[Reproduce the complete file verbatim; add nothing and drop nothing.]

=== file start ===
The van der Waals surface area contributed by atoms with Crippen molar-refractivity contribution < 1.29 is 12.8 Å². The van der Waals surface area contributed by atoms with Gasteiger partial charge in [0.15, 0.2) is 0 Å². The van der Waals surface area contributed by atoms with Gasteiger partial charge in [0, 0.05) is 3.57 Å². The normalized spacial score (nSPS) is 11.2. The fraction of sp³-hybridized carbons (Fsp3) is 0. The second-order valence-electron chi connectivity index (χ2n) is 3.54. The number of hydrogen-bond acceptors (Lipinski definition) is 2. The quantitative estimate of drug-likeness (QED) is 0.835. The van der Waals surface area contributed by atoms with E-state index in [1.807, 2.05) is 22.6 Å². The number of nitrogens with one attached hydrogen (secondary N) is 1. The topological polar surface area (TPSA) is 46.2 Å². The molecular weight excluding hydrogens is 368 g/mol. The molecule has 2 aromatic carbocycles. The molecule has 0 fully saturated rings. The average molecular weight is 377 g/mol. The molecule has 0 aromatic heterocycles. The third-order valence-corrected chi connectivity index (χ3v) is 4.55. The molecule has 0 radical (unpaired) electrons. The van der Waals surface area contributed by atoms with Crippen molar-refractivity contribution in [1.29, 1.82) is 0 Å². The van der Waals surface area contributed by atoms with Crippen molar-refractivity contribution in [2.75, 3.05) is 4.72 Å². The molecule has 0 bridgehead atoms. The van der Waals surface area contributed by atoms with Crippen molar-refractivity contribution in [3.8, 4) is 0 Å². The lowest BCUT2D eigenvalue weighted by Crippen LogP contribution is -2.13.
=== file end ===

The van der Waals surface area contributed by atoms with Crippen molar-refractivity contribution < 1.29 is 12.8 Å². The van der Waals surface area contributed by atoms with Gasteiger partial charge in [0.15, 0.2) is 0 Å². The van der Waals surface area contributed by atoms with Gasteiger partial charge in [0, 0.05) is 3.57 Å². The normalized spacial score (nSPS) is 11.2. The fraction of sp³-hybridized carbons (Fsp3) is 0. The second-order valence-electron chi connectivity index (χ2n) is 3.54. The number of hydrogen-bond acceptors (Lipinski definition) is 2. The quantitative estimate of drug-likeness (QED) is 0.835. The van der Waals surface area contributed by atoms with E-state index in [1.807, 2.05) is 22.6 Å². The number of nitrogens with one attached hydrogen (secondary N) is 1. The topological polar surface area (TPSA) is 46.2 Å². The molecular weight excluding hydrogens is 368 g/mol. The molecule has 2 aromatic carbocycles. The molecule has 0 fully saturated rings. The average molecular weight is 377 g/mol. The molecule has 0 aromatic heterocycles. The third-order valence-corrected chi connectivity index (χ3v) is 4.55. The molecule has 0 radical (unpaired) electrons. The van der Waals surface area contributed by atoms with Crippen molar-refractivity contribution in [1.29, 1.82) is 0 Å². The van der Waals surface area contributed by atoms with Crippen molar-refractivity contribution in [2.75, 3.05) is 4.72 Å². The molecule has 0 bridgehead atoms. The van der Waals surface area contributed by atoms with Crippen molar-refractivity contribution in [3.8, 4) is 0 Å². The lowest BCUT2D eigenvalue weighted by Crippen LogP contribution is -2.13.